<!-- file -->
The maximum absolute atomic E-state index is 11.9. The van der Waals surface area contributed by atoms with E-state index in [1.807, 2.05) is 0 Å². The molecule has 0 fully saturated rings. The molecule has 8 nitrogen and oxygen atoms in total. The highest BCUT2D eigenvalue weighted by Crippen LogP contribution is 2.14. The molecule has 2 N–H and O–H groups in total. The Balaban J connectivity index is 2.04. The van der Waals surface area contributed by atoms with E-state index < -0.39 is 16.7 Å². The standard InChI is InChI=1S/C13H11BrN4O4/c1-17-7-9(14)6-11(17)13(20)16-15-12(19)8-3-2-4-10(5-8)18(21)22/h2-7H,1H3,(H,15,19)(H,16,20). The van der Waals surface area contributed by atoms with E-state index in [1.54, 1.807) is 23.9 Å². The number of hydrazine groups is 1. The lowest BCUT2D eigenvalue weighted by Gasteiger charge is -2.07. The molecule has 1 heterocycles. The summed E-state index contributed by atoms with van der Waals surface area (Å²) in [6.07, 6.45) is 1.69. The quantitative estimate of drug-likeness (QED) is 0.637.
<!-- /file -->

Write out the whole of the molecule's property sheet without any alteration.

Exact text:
The maximum absolute atomic E-state index is 11.9. The van der Waals surface area contributed by atoms with E-state index in [1.807, 2.05) is 0 Å². The molecule has 0 fully saturated rings. The molecule has 8 nitrogen and oxygen atoms in total. The highest BCUT2D eigenvalue weighted by Crippen LogP contribution is 2.14. The molecule has 2 N–H and O–H groups in total. The Balaban J connectivity index is 2.04. The van der Waals surface area contributed by atoms with E-state index < -0.39 is 16.7 Å². The standard InChI is InChI=1S/C13H11BrN4O4/c1-17-7-9(14)6-11(17)13(20)16-15-12(19)8-3-2-4-10(5-8)18(21)22/h2-7H,1H3,(H,15,19)(H,16,20). The van der Waals surface area contributed by atoms with E-state index in [1.54, 1.807) is 23.9 Å². The number of hydrazine groups is 1. The lowest BCUT2D eigenvalue weighted by Gasteiger charge is -2.07. The molecule has 1 heterocycles. The summed E-state index contributed by atoms with van der Waals surface area (Å²) in [6.07, 6.45) is 1.69. The quantitative estimate of drug-likeness (QED) is 0.637.